Articles and Notes

Colossians Intro


map of Colossae

Introduction to Colossians

AUTHOR: The apostle Paul, joined in his salutation by Timothy (1:1), and signed by Paul himself at the end of the letter (4:18). Early sources in church history that attribute this letter to Paul include: Eusebius (300 A.D.), Origen (250 A.D.), Clement of Alexandria (200 A.D.), Tertullian (200 A.D.), Irenaeus (200 A.D.), and the Muratorian Fragment (180 A.D.).

THE CITY OF COLOSSE: The city was located about 100 miles east of Ephesus in Asia Minor (modern day Turkey). Together with Hieropolis (4:13) and Laodicea (2:1; 4:13-16; Re 3:14-22), Colosse made up a tri-city area. Each city had its own distinction:

  • Hierapolis, a place for health, pleasure, and relaxation
  • Laodicea, known for its commercial trade and politics
  • Colosse, known simply as a small town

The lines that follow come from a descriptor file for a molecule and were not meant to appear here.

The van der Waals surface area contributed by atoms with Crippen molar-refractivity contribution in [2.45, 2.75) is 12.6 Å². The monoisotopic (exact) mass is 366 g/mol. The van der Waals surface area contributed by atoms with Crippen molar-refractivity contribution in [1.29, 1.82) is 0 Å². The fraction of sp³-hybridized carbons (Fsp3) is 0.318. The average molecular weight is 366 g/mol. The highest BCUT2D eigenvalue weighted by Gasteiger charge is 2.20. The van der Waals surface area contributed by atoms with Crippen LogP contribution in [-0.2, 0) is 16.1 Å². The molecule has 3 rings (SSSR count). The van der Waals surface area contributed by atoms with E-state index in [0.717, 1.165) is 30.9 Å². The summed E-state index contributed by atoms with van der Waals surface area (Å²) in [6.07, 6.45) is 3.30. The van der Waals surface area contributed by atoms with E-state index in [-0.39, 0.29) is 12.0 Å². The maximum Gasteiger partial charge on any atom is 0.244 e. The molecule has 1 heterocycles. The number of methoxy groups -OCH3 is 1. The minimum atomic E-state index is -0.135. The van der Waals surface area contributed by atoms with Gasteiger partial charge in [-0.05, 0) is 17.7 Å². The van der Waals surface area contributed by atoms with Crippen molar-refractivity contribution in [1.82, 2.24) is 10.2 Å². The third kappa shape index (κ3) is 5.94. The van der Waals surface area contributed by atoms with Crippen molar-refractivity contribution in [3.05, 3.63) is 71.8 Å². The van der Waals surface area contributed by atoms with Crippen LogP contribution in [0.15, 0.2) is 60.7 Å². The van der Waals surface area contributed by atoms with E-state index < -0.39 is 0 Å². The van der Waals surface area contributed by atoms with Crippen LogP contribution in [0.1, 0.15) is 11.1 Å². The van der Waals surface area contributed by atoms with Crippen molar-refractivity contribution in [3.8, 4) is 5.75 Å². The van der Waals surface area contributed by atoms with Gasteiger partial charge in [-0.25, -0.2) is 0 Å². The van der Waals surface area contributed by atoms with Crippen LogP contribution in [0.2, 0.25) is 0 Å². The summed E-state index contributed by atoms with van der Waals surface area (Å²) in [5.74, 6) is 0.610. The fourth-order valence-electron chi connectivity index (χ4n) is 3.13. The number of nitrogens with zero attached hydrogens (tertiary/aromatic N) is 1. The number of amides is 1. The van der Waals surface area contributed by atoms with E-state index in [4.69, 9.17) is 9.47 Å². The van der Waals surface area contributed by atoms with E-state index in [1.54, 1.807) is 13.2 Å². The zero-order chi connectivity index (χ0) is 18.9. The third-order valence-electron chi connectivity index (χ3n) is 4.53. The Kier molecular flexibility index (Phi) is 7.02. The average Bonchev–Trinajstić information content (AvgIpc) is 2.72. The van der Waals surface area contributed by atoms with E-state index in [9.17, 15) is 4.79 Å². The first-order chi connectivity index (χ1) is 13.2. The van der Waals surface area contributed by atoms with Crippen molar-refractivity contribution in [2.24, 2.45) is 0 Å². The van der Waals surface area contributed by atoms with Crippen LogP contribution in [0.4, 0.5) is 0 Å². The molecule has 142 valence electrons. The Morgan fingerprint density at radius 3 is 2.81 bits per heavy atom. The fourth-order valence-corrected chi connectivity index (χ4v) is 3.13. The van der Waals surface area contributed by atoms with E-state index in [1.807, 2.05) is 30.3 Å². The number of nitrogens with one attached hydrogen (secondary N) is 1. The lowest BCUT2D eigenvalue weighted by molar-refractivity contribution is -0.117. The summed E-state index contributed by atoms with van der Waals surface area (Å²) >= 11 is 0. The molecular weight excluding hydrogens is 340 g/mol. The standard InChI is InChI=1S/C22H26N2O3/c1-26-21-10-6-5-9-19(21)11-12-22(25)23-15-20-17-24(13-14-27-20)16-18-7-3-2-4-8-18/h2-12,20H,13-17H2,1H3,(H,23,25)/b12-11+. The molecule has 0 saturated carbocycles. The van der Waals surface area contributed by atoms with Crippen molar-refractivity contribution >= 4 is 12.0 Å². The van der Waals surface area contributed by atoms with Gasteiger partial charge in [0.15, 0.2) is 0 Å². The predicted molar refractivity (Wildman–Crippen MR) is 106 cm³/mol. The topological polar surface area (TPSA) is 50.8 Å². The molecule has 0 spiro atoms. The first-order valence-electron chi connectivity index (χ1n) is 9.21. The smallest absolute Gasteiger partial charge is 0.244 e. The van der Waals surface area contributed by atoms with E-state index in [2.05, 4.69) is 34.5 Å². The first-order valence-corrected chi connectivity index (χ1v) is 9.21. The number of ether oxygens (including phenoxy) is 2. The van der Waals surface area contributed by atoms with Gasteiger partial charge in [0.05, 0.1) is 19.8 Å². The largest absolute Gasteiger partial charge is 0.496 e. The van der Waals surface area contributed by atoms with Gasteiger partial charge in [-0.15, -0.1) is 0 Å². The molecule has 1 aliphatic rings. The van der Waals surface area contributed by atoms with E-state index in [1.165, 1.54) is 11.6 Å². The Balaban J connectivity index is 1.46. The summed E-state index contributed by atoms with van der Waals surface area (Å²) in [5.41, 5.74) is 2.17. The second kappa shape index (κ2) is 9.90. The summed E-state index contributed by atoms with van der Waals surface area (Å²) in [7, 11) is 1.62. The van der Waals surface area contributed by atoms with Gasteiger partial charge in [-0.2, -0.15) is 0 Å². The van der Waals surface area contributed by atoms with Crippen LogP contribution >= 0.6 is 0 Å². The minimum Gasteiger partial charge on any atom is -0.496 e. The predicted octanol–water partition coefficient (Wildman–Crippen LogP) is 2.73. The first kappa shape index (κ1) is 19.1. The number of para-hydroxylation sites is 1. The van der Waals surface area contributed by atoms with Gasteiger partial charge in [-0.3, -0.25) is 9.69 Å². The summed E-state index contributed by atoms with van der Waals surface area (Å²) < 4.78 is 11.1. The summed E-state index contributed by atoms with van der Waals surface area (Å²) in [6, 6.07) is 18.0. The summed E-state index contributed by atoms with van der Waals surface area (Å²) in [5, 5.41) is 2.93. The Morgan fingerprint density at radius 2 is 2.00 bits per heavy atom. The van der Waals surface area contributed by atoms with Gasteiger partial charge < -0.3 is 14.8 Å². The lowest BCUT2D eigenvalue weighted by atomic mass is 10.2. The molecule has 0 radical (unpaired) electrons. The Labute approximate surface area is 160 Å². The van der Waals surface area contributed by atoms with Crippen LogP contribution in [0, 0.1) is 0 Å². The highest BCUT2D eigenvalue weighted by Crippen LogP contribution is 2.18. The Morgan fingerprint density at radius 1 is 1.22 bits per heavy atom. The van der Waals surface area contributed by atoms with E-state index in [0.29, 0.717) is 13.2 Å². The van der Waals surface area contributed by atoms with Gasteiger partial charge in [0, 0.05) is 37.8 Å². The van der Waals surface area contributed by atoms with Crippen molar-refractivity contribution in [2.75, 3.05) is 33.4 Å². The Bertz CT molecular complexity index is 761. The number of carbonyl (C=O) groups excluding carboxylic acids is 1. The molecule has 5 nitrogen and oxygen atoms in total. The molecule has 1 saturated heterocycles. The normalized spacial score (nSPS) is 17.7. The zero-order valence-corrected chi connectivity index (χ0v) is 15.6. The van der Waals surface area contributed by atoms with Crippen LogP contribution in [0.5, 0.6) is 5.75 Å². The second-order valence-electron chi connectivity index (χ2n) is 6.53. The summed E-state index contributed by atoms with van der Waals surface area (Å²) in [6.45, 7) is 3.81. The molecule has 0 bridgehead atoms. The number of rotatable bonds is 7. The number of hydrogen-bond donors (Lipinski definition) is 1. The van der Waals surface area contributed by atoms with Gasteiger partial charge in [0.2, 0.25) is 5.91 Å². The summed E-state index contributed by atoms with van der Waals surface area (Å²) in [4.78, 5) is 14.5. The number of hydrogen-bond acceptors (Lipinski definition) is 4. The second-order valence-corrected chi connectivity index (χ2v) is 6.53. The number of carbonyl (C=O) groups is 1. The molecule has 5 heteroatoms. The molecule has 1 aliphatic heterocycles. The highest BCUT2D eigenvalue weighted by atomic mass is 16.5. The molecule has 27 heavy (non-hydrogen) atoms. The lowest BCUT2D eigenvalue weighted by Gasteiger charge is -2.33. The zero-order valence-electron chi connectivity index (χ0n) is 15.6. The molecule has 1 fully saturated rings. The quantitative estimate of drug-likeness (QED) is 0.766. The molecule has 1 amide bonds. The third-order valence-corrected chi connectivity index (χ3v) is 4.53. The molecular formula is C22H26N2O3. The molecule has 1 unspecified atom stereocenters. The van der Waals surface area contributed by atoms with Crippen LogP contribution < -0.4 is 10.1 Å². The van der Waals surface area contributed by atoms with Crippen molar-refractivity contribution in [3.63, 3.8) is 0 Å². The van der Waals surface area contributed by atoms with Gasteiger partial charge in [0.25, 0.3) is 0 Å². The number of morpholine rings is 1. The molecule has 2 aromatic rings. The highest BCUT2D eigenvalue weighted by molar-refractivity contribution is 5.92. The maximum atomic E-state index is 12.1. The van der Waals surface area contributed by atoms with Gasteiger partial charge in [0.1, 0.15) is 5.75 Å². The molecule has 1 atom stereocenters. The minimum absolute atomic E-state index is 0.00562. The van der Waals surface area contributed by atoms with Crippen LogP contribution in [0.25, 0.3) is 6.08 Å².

Colosse was mostly a pagan city, with a strong intermingling of Jews (in 62 B.C., there were 11,000 Jewish freemen in the tri-city area). This may explain the nature of some of the problems that arose among the church in Colosse (problems with both pagan and Jewish origin).

THE CHURCH AT COLOSSE: The establishment of the church is uncertain. At issue is whether Paul himself had ever been there. Some suggest that Paul may have done some work there during his third journey, on the way to Ephesus (cf. Ac 18:23; 19:1). Others point out that Paul's comments imply that he had not personally been in Colosse (cf. 2:1). One possibility is that the church was established during Paul's extended stay at Ephesus, where the effect of his work spread throughout Asia Minor (cf. Ac 19:8-10). It may not have been Paul himself, but one of his co-workers who went out to Colosse. Paul's remarks in the epistle indicate that Epaphras was the one who preached the gospel there (1:5-8) and in Hierapolis and Laodicea (4:12-13). Though he was with Paul at the time the epistle was written, Epaphras is identified as "one of you" (4:12), suggesting that he may have originally been from Colosse.